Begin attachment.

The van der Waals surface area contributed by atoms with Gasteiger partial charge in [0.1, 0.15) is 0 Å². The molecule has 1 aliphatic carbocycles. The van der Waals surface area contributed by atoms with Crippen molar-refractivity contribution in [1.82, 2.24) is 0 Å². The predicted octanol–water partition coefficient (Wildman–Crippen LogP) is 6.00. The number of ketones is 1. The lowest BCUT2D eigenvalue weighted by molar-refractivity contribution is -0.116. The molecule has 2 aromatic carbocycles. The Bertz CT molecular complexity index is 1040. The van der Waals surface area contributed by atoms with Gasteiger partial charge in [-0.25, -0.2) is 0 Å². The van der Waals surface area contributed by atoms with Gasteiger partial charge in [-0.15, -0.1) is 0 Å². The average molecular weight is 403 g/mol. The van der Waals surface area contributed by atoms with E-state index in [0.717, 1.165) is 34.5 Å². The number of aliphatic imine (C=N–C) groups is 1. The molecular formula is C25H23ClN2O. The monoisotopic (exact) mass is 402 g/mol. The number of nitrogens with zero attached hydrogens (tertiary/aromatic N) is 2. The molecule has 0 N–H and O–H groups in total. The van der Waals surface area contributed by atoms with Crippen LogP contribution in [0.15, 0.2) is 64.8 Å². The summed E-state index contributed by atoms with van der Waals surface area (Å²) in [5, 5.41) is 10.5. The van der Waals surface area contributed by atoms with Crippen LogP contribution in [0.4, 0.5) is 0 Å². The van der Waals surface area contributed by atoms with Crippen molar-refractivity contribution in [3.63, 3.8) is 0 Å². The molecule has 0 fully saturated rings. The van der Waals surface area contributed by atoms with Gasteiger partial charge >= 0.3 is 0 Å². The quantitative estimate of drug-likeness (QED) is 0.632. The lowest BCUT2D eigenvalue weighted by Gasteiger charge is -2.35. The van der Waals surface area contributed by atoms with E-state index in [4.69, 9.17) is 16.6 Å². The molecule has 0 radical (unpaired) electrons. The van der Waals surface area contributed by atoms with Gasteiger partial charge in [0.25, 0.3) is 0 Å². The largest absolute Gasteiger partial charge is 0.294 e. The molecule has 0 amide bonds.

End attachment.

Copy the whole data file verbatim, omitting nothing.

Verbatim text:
The van der Waals surface area contributed by atoms with Gasteiger partial charge in [0.1, 0.15) is 0 Å². The molecule has 1 aliphatic carbocycles. The van der Waals surface area contributed by atoms with Crippen molar-refractivity contribution in [1.82, 2.24) is 0 Å². The predicted octanol–water partition coefficient (Wildman–Crippen LogP) is 6.00. The number of ketones is 1. The lowest BCUT2D eigenvalue weighted by molar-refractivity contribution is -0.116. The molecule has 2 aromatic carbocycles. The Bertz CT molecular complexity index is 1040. The van der Waals surface area contributed by atoms with Gasteiger partial charge in [-0.25, -0.2) is 0 Å². The van der Waals surface area contributed by atoms with Gasteiger partial charge in [-0.15, -0.1) is 0 Å². The average molecular weight is 403 g/mol. The van der Waals surface area contributed by atoms with E-state index in [0.717, 1.165) is 34.5 Å². The number of aliphatic imine (C=N–C) groups is 1. The molecular formula is C25H23ClN2O. The monoisotopic (exact) mass is 402 g/mol. The number of nitrogens with zero attached hydrogens (tertiary/aromatic N) is 2. The molecule has 0 N–H and O–H groups in total. The van der Waals surface area contributed by atoms with Crippen LogP contribution in [0.15, 0.2) is 64.8 Å². The summed E-state index contributed by atoms with van der Waals surface area (Å²) in [5, 5.41) is 10.5. The van der Waals surface area contributed by atoms with Crippen LogP contribution in [0.4, 0.5) is 0 Å². The van der Waals surface area contributed by atoms with Crippen molar-refractivity contribution in [3.63, 3.8) is 0 Å². The molecule has 0 fully saturated rings. The van der Waals surface area contributed by atoms with Gasteiger partial charge >= 0.3 is 0 Å². The quantitative estimate of drug-likeness (QED) is 0.632. The lowest BCUT2D eigenvalue weighted by Gasteiger charge is -2.35. The van der Waals surface area contributed by atoms with E-state index in [4.69, 9.17) is 16.6 Å². The molecule has 0 radical (unpaired) electrons. The van der Waals surface area contributed by atoms with Gasteiger partial charge in [0.25, 0.3) is 0 Å². The largest absolute Gasteiger partial charge is 0.294 e. The molecule has 0 amide bonds.